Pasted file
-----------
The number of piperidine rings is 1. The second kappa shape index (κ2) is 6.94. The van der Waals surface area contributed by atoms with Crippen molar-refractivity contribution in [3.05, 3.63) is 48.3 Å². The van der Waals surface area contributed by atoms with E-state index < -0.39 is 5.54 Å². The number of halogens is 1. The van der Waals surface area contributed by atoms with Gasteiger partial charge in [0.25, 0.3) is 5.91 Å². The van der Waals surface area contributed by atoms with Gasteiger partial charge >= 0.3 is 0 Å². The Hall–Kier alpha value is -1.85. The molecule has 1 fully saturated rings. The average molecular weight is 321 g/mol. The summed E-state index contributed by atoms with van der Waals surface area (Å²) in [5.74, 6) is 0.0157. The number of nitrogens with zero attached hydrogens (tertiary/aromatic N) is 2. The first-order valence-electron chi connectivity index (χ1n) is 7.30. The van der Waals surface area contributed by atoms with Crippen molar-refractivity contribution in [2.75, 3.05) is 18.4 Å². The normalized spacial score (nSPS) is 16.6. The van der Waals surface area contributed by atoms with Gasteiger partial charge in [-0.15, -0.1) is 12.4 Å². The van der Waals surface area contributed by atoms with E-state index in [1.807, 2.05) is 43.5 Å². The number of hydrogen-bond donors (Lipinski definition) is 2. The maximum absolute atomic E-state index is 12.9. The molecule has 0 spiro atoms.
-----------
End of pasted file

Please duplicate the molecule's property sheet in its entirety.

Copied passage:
The number of piperidine rings is 1. The second kappa shape index (κ2) is 6.94. The van der Waals surface area contributed by atoms with Crippen molar-refractivity contribution in [3.05, 3.63) is 48.3 Å². The van der Waals surface area contributed by atoms with E-state index < -0.39 is 5.54 Å². The number of halogens is 1. The van der Waals surface area contributed by atoms with Gasteiger partial charge in [0.25, 0.3) is 5.91 Å². The van der Waals surface area contributed by atoms with Gasteiger partial charge >= 0.3 is 0 Å². The Hall–Kier alpha value is -1.85. The molecule has 1 fully saturated rings. The average molecular weight is 321 g/mol. The summed E-state index contributed by atoms with van der Waals surface area (Å²) in [5.74, 6) is 0.0157. The number of nitrogens with zero attached hydrogens (tertiary/aromatic N) is 2. The first-order valence-electron chi connectivity index (χ1n) is 7.30. The van der Waals surface area contributed by atoms with Crippen molar-refractivity contribution in [2.75, 3.05) is 18.4 Å². The normalized spacial score (nSPS) is 16.6. The van der Waals surface area contributed by atoms with Gasteiger partial charge in [-0.15, -0.1) is 12.4 Å². The van der Waals surface area contributed by atoms with E-state index in [1.807, 2.05) is 43.5 Å². The number of hydrogen-bond donors (Lipinski definition) is 2. The maximum absolute atomic E-state index is 12.9. The molecule has 0 spiro atoms.